data = p2p_data,
  community = "leiden",
  return = "table",
  comm_args = list("resolution" = 0.1)
#> # A tibble: 18 × 3
#>    Organization cluster     n
#>    <chr>        <chr>   <int>
#>  1 Org A        1           3
#>  2 Org A        2           2
#>  3 Org A        3           2
#>  4 Org B        1           3
#>  5 Org B        2           3
#>  6 Org B        3           1
#>  7 Org C        1           3
#>  8 Org C        2           3
#>  9 Org C        3           2
#> 10 Org D        1           2
#> 11 Org D        2           1
#> 12 Org D        3           2
#> 13 Org E        1           2
#> 14 Org E        2           1
#> 15 Org E        3           2
#> 16 Org F        1           4
#> 17 Org F        2           7
#> 18 Org F        3           7

Analysis Approach

The best practice towards network analysis is always to first establish and validate hypotheses with the data, and then visualize the result. The reason why one should not start an analysis by interpreting a network visual is that network visualizations are critically affected by inputs such as layout algorithms (of which many are non-deterministic), inputs to those layout algorithms, and visual elements such as the colours and transparencies of the nodes and edges.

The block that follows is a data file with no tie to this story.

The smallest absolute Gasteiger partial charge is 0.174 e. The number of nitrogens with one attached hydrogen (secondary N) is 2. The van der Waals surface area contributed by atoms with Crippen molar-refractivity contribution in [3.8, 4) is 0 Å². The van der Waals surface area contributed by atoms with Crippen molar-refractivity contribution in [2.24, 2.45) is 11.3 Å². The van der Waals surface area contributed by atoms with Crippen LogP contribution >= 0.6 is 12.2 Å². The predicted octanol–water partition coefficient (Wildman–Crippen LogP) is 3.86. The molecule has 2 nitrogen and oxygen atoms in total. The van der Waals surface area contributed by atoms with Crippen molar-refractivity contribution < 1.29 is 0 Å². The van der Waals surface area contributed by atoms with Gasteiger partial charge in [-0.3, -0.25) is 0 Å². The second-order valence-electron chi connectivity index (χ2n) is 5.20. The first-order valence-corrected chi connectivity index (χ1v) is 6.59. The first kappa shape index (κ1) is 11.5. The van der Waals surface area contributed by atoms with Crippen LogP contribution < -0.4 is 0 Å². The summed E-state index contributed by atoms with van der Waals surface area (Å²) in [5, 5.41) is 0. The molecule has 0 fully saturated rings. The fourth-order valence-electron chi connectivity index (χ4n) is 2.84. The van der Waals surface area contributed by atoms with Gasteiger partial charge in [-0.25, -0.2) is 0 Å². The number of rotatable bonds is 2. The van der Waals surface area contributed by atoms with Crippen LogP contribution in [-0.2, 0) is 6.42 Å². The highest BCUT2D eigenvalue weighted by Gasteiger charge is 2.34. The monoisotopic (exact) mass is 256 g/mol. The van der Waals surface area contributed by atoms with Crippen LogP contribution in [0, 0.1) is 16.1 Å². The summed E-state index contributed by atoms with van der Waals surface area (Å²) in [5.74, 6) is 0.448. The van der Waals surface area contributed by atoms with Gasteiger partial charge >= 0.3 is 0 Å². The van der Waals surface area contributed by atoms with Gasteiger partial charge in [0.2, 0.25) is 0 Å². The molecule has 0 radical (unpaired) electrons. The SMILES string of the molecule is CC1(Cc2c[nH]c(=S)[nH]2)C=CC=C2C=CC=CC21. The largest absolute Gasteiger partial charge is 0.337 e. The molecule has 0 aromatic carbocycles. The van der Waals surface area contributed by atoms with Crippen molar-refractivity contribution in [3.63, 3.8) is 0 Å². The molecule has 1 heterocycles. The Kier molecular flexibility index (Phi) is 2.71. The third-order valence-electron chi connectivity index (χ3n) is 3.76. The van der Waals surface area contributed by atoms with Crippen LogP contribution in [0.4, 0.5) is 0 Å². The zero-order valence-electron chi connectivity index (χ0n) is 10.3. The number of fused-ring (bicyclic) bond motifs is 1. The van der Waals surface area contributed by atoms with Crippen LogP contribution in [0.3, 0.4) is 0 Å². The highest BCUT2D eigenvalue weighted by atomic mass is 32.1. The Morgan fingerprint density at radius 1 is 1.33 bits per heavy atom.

The above point on best practice is particularly pertinent for person-to-person analyses, which typically involve a large number of nodes and misleading conclusions can be drawn if one is not fully aware of the input parameters that have been used in generating the visual. In this case, the recommend interpretative approach would be to:

  1. Run the summary tables or graph statistics by returning 'table' or 'network', making use of graph analysis functions that are compatible with an 'igraph' object.

  2. Develop a series of hypotheses based on your knowledge of the organization and the data you are seeing. For instance, the hypothesis could be that Team A and Team B have very few ties with each other, but Region C maintain very strong ties with both of those regions, making it potentially a less optimal solution to allocate Team A and B together on ‘office day’ rotations. The same principle applies when generating communities.

  3. Validate hypothesis with the data, using multiple permutations. For instance, the selected date range and population could lead to a different outcome in the data.

    Iterate with input parameters to create the visual that is most appropriate for communicating your analysis.

End Note & Reference

This article is a first introduction to the topic of Organizational Network Analysis but there is more to come. At this point you should know the basic building blocks of network analysis and how to run the relevant functions in the vivainsights R library. Here are some more references on how to use the vivainsights R package and the topic of networks: